While a more unseemly setting could scarcely be conceived for the upbringing of an impressionable young child, Abbé de Sade was hardly a renegade clergyman. Indeed, for centuries, throughout France and other European countries, the men and women of the cloth availed themselves to the pleasures of the flesh to no less extent, and probably more so, than the lay worshippers to whom they were responsible for providing moral guidance. It was not unheard of for orgies to be held within the walls of convents and abbéys, wherein priest, nuns, prostitutes and nobles commingled to partake of the most scandalous and debauched activities.
Increasingly concerned that his son's upbringing was no less corrupted by his brother's influence than that of his mother and sisters', the Comte de Sade decided to once again uproot Donatien and transplant him into seemingly more appropriate environs for a boy of his age. At the age of ten he moved from Saumane to Paris, where he was enrolled at the College Louis-le-Grand, a Jesuit prep school for young men of noble lineage. While their reputation as educators was unsurpassed anywhere in Europe, the Jesuits were no less worldly than the Abbé de Sade. Sodomy and corporal punishment were equally noteworthy trademarks as scholarship and statesmanship at the College:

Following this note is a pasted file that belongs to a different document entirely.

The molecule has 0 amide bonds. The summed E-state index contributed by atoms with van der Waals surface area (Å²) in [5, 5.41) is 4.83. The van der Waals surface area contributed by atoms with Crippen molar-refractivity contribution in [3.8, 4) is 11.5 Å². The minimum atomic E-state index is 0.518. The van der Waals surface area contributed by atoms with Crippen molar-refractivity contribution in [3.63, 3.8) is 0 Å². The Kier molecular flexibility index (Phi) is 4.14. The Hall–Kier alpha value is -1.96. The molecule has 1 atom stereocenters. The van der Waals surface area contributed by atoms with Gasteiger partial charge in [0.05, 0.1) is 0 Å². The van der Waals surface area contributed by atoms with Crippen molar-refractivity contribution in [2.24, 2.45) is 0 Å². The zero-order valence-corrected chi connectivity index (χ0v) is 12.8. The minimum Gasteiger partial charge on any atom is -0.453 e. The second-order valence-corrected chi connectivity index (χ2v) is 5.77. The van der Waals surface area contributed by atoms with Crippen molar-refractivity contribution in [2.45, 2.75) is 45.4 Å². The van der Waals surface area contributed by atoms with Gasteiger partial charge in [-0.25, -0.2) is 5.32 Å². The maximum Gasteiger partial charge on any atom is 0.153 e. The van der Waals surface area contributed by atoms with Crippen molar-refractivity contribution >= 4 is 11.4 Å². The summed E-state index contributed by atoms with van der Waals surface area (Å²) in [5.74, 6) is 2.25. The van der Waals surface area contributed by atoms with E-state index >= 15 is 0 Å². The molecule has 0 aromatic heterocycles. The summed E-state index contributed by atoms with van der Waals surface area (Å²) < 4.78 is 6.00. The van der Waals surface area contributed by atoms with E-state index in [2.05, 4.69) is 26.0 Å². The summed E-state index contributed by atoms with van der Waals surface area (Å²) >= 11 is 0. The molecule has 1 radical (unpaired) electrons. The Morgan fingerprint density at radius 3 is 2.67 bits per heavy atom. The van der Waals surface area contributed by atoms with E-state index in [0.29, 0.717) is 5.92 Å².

"As practiced by the Jesuits, who held their whippings in front of the assembled student body and had a notoriously heavy hand, the experience was particularly humiliating. Moreover, floggings can be sexually arousing and often generate what came to be called sadomasochistic behavior. As an adult, Sade would seldom be satisfied by 'normal' sex, and in many ways his carnal preferences seemed arrested at an infantile anal level."
Another important hallmark of the Jesuit regimen was that of confessing one's sins as a means to analyzing and ultimately eradicating one's imperfections. To gain the full benefit of confession requires the confessor to reflect upon some of the more unpleasant and murky aspects of his character, and then bring these very private aspects of the self to the surface where they are to be painfully scrutinized by the peering eyes of another. It was this aspect that seemed to have the most profound impact on Sade in regard to his perception of human nature and the lengths he was willing to go in order to not only fully understand, but also fully live the shadow life hidden in the deepest recesses of the human heart. As an adult he once wrote,